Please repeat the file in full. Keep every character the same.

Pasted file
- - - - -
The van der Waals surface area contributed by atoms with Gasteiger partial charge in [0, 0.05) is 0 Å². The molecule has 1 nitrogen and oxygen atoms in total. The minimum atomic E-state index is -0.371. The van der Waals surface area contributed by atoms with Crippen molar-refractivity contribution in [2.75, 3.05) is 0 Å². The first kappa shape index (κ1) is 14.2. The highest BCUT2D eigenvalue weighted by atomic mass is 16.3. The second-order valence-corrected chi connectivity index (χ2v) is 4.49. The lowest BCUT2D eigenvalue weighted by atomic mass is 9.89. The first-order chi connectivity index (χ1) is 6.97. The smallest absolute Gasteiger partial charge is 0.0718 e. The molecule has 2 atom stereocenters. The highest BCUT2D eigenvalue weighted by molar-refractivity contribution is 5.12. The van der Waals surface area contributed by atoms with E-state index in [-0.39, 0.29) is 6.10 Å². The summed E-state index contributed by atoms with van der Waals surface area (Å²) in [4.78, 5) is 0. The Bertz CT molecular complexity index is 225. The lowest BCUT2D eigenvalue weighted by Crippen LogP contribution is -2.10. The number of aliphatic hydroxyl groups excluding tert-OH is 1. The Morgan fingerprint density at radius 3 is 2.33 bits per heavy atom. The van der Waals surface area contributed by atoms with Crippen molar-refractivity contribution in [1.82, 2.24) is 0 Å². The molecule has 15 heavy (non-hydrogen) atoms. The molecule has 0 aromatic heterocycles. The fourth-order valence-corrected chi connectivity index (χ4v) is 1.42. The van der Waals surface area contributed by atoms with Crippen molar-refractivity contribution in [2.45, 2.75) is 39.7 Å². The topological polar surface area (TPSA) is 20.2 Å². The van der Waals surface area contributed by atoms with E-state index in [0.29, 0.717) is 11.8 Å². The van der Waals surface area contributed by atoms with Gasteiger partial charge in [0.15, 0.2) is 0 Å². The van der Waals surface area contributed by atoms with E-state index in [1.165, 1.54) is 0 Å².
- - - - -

The van der Waals surface area contributed by atoms with Gasteiger partial charge in [0, 0.05) is 0 Å². The molecule has 1 nitrogen and oxygen atoms in total. The minimum atomic E-state index is -0.371. The van der Waals surface area contributed by atoms with Crippen molar-refractivity contribution in [2.75, 3.05) is 0 Å². The first kappa shape index (κ1) is 14.2. The highest BCUT2D eigenvalue weighted by atomic mass is 16.3. The second-order valence-corrected chi connectivity index (χ2v) is 4.49. The lowest BCUT2D eigenvalue weighted by atomic mass is 9.89. The first-order chi connectivity index (χ1) is 6.97. The smallest absolute Gasteiger partial charge is 0.0718 e. The molecule has 2 atom stereocenters. The highest BCUT2D eigenvalue weighted by molar-refractivity contribution is 5.12. The van der Waals surface area contributed by atoms with E-state index in [-0.39, 0.29) is 6.10 Å². The summed E-state index contributed by atoms with van der Waals surface area (Å²) in [4.78, 5) is 0. The Bertz CT molecular complexity index is 225. The lowest BCUT2D eigenvalue weighted by Crippen LogP contribution is -2.10. The number of aliphatic hydroxyl groups excluding tert-OH is 1. The Morgan fingerprint density at radius 3 is 2.33 bits per heavy atom. The van der Waals surface area contributed by atoms with Crippen molar-refractivity contribution in [1.82, 2.24) is 0 Å². The molecule has 15 heavy (non-hydrogen) atoms. The molecule has 0 aromatic heterocycles. The fourth-order valence-corrected chi connectivity index (χ4v) is 1.42. The van der Waals surface area contributed by atoms with Crippen molar-refractivity contribution in [2.45, 2.75) is 39.7 Å². The topological polar surface area (TPSA) is 20.2 Å². The van der Waals surface area contributed by atoms with E-state index in [0.29, 0.717) is 11.8 Å². The van der Waals surface area contributed by atoms with Gasteiger partial charge in [0.15, 0.2) is 0 Å². The van der Waals surface area contributed by atoms with E-state index in [1.165, 1.54) is 0 Å².